Medicine to protect economy from virus mulled
At a seminar on the Korean economy in London Thursday, Acting Prime Minister and Finance Minister Choi Kyung-hwan told reporters, “Currently, the government issued a warning at the ‘be cautious’ level. We already ordered [authorities] to take measures to a higher level.”
Attention is on an upcoming monetary policy meeting of the central bank, presided over by BOK Gov. Lee Ju-yeol, and whether he will announce a further rate cut to boost a domestic market battered by fear of the infectious virus.
Lee said at a meeting with economists in Seoul on May 26 that he will strive for policy backed by the most recent data.
“After checking newly updated figures are matched with economic outlooks, I will judge [whether to cut rates or not],” he said at the time.
But that was before the outbreak of MERS led to Koreans staying inside and avoiding shopping and entertainment, which is sure to depress the economy.
The Korean government has faced several deadly viral episodes in the past. In 2003, when the severe acute respiratory syndrome (SARS) epidemic hit Hong Kong and spread to other Asian countries, the Korean economy was already struggling with various domestic and international problems such as the Iraq War, North Korea’s withdrawal from the treaty on non-proliferation of nuclear weapons, and the domestic credit card crisis.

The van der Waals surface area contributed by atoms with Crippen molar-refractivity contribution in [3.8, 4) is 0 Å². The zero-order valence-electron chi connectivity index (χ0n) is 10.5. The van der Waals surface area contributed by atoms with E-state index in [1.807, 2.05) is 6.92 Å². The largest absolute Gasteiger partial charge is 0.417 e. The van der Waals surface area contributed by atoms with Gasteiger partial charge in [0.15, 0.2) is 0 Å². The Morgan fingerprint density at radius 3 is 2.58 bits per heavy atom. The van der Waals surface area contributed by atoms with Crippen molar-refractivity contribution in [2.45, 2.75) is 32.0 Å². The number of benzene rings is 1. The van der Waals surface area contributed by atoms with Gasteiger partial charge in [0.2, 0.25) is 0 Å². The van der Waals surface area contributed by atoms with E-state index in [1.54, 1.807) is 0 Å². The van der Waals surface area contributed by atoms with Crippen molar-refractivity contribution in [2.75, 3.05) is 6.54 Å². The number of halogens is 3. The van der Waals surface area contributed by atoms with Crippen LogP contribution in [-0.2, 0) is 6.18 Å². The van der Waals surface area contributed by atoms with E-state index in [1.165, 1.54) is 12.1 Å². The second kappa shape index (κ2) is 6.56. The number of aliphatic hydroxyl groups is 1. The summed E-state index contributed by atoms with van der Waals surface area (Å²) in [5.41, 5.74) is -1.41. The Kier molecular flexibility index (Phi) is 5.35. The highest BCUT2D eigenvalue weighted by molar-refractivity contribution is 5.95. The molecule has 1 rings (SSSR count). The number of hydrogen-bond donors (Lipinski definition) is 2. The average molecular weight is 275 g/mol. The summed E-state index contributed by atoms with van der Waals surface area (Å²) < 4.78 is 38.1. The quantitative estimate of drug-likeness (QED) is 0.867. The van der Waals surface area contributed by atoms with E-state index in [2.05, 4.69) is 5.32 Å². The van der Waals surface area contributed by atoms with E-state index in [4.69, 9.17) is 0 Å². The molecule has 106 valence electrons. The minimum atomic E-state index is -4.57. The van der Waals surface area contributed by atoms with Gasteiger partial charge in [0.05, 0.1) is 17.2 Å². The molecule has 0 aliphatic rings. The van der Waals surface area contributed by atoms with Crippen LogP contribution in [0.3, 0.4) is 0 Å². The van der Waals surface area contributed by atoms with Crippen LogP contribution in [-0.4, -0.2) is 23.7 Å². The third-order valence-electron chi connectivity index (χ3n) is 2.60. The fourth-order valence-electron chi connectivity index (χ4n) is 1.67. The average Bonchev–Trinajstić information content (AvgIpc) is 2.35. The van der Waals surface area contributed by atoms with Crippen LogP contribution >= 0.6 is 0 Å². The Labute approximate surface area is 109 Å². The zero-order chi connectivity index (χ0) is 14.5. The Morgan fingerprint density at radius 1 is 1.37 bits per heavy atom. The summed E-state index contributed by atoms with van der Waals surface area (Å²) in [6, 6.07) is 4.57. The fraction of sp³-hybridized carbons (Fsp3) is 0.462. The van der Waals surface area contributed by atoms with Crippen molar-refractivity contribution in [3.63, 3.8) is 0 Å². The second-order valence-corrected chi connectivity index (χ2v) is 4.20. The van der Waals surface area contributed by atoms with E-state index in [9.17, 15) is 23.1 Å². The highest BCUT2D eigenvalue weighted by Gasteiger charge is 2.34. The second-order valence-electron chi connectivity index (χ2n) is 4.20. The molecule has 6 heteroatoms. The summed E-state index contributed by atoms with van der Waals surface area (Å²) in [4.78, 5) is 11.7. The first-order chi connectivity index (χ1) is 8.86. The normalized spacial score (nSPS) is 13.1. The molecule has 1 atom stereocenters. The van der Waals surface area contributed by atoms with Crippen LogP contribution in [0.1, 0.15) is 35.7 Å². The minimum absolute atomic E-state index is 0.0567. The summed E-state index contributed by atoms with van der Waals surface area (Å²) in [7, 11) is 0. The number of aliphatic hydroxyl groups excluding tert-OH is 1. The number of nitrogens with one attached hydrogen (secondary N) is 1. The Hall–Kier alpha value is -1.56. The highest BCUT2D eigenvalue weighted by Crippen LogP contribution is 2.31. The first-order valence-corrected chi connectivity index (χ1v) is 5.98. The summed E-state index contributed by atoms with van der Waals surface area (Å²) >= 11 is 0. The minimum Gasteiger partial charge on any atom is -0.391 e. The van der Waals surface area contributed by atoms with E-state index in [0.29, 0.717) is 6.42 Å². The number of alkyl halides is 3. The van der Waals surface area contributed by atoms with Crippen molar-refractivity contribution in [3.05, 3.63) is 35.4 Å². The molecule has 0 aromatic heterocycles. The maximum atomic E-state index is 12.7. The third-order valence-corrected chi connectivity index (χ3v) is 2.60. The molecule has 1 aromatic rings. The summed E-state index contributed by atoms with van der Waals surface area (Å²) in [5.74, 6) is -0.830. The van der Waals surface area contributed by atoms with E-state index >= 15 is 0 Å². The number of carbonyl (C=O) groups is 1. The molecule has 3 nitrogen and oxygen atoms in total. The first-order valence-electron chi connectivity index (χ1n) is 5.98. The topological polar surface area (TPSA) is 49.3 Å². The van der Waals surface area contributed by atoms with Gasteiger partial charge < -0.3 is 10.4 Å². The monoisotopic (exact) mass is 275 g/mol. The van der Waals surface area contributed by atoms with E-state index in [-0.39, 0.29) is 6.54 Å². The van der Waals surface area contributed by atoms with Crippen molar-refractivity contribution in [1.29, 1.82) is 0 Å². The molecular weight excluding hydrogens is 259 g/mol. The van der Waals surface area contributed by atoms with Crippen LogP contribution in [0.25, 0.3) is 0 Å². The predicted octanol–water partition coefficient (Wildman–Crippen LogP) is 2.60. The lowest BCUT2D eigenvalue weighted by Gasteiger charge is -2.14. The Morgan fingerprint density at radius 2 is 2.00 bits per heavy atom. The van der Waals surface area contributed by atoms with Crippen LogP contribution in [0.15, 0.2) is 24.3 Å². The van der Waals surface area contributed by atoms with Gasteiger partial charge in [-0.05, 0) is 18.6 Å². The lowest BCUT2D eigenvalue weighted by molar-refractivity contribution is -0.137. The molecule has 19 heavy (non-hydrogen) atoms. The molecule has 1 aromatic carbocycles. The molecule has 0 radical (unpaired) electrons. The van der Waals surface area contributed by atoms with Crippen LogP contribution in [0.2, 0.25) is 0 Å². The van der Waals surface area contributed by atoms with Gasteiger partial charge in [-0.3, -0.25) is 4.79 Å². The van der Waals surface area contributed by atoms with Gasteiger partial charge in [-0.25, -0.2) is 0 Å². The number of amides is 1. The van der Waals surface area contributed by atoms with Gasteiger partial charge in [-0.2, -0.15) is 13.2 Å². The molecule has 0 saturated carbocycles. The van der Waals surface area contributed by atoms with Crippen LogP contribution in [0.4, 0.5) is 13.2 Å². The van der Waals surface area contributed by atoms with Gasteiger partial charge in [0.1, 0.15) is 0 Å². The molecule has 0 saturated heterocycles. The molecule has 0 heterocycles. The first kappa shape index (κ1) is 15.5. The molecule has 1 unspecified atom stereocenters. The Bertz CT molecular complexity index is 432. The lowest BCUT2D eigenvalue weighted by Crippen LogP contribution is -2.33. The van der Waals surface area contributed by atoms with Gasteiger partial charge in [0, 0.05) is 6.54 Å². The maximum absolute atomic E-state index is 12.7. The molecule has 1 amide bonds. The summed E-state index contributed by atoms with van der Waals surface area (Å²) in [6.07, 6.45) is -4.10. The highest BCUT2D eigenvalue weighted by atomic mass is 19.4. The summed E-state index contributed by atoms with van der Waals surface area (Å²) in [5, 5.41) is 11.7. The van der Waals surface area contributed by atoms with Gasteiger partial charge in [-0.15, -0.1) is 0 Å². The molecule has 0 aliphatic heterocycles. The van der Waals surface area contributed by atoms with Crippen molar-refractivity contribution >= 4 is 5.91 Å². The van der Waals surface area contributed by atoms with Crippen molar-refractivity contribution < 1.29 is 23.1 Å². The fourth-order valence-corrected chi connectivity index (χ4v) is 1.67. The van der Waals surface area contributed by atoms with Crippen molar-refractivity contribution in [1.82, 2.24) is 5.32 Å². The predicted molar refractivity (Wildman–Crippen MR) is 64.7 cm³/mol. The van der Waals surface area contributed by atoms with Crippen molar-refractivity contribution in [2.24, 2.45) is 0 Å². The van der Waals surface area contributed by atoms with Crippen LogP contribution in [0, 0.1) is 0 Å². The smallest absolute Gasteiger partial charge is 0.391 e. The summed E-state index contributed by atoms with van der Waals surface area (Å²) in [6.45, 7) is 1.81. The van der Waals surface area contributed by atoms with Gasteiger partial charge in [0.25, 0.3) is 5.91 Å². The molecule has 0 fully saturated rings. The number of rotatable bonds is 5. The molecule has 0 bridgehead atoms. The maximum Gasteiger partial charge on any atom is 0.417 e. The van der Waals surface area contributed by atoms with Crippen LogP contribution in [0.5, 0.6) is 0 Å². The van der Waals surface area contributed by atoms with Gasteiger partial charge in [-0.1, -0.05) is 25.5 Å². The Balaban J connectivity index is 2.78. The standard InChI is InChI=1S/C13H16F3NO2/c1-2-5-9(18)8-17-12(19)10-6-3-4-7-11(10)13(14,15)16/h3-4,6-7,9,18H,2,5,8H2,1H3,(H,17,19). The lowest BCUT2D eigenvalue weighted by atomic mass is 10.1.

At the time, both the government and the Bank of Korea took bold measures against external factors threatening the domestic economy, including the SARS outbreak. Just a month after the first case was confirmed in April 2003, the government announced its decision on a revised supplementary budget of more than 4 trillion won ($3.5 billion).
The Bank of Korea also cut its key policy rate twice, in May and July 2003, by 0.25 percent point each time.
The situation was a bit different when Korea was hit by swine flu, or the H1NI influenza virus, in 2009.
There were numerous confirmed cases in Korea, but the Korean economy at the time was showing positive signs, unlike the sluggish domestic market seen now.
“When the H1NI flu virus hit the country in 2009, the world economy was rebounding and Korea’s exports were rapidly growing and the stock market was good,” said Kim Jin-myeong, an analyst at the HI Investment and Securities.
With rising global oil prices, Korea also was recording high inflation at the time. People called the surging inflation rate “flu inflation.”
Despite the high inflation, the BOK froze the base rate. The government also focused on supporting medical assistance.
Analysts say it is still uncertain whether the MERS outbreak will clobber the Korean economy as hard as the sinking of the ferry Sewol last year, which dragged down overall domestic consumption and is still being felt.
BY CHO HYUN-SOOK, KIM MIN-SANG [firstname.lastname@example.org]